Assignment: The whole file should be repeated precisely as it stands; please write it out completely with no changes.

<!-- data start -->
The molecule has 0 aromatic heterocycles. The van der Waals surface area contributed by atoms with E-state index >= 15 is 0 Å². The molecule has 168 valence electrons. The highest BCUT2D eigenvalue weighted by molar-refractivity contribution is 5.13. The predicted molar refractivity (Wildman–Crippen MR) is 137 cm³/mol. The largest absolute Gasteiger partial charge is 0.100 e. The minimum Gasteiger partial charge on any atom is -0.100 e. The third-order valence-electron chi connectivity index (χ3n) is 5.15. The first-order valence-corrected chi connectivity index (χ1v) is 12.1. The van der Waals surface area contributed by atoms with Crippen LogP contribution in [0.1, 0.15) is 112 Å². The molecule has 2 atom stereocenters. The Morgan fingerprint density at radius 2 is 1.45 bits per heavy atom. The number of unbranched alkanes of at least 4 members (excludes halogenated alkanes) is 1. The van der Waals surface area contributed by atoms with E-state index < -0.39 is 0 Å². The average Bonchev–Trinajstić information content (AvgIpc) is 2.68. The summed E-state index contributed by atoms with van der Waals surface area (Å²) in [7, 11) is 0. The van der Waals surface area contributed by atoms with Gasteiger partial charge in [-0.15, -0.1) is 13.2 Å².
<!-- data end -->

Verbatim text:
The molecule has 0 aromatic heterocycles. The van der Waals surface area contributed by atoms with E-state index >= 15 is 0 Å². The molecule has 168 valence electrons. The highest BCUT2D eigenvalue weighted by molar-refractivity contribution is 5.13. The predicted molar refractivity (Wildman–Crippen MR) is 137 cm³/mol. The largest absolute Gasteiger partial charge is 0.100 e. The minimum Gasteiger partial charge on any atom is -0.100 e. The third-order valence-electron chi connectivity index (χ3n) is 5.15. The first-order valence-corrected chi connectivity index (χ1v) is 12.1. The van der Waals surface area contributed by atoms with Crippen LogP contribution in [0.1, 0.15) is 112 Å². The molecule has 2 atom stereocenters. The Morgan fingerprint density at radius 2 is 1.45 bits per heavy atom. The number of unbranched alkanes of at least 4 members (excludes halogenated alkanes) is 1. The van der Waals surface area contributed by atoms with E-state index < -0.39 is 0 Å². The average Bonchev–Trinajstić information content (AvgIpc) is 2.68. The summed E-state index contributed by atoms with van der Waals surface area (Å²) in [7, 11) is 0. The van der Waals surface area contributed by atoms with Gasteiger partial charge in [-0.15, -0.1) is 13.2 Å².